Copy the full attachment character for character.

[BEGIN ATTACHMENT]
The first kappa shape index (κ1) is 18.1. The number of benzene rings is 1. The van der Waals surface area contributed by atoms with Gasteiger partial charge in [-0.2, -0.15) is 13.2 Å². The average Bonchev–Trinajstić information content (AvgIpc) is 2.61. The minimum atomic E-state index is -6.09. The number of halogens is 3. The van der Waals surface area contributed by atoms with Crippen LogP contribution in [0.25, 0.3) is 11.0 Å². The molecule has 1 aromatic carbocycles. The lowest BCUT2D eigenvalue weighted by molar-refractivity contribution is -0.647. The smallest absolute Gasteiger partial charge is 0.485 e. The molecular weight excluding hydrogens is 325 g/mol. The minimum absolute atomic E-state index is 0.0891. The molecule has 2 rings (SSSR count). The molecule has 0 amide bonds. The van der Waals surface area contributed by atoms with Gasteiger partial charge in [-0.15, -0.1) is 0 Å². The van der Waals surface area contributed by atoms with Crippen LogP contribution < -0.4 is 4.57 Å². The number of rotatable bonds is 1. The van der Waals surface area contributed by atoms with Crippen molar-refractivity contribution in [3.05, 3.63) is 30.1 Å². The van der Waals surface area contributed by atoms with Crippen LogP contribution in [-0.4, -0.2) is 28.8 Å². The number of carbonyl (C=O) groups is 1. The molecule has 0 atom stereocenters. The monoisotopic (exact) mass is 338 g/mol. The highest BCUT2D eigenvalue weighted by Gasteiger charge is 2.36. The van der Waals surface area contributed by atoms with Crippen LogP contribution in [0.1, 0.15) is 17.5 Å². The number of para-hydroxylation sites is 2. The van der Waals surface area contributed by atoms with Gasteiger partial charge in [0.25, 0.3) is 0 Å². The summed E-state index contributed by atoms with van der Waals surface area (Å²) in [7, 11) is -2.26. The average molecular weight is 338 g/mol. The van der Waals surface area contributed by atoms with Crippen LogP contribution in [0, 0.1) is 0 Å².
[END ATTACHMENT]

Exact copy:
The first kappa shape index (κ1) is 18.1. The number of benzene rings is 1. The van der Waals surface area contributed by atoms with Gasteiger partial charge in [-0.2, -0.15) is 13.2 Å². The average Bonchev–Trinajstić information content (AvgIpc) is 2.61. The minimum atomic E-state index is -6.09. The number of halogens is 3. The van der Waals surface area contributed by atoms with Crippen LogP contribution in [0.25, 0.3) is 11.0 Å². The molecule has 1 aromatic carbocycles. The lowest BCUT2D eigenvalue weighted by molar-refractivity contribution is -0.647. The smallest absolute Gasteiger partial charge is 0.485 e. The molecular weight excluding hydrogens is 325 g/mol. The minimum absolute atomic E-state index is 0.0891. The molecule has 2 rings (SSSR count). The molecule has 0 amide bonds. The van der Waals surface area contributed by atoms with Gasteiger partial charge in [-0.15, -0.1) is 0 Å². The van der Waals surface area contributed by atoms with Crippen LogP contribution < -0.4 is 4.57 Å². The number of rotatable bonds is 1. The van der Waals surface area contributed by atoms with Crippen molar-refractivity contribution in [3.05, 3.63) is 30.1 Å². The van der Waals surface area contributed by atoms with Crippen LogP contribution in [-0.4, -0.2) is 28.8 Å². The number of carbonyl (C=O) groups is 1. The molecule has 0 atom stereocenters. The monoisotopic (exact) mass is 338 g/mol. The highest BCUT2D eigenvalue weighted by Gasteiger charge is 2.36. The van der Waals surface area contributed by atoms with Crippen LogP contribution in [0.1, 0.15) is 17.5 Å². The number of para-hydroxylation sites is 2. The van der Waals surface area contributed by atoms with Gasteiger partial charge in [0.25, 0.3) is 0 Å². The summed E-state index contributed by atoms with van der Waals surface area (Å²) in [7, 11) is -2.26. The average molecular weight is 338 g/mol. The van der Waals surface area contributed by atoms with Crippen LogP contribution in [0, 0.1) is 0 Å².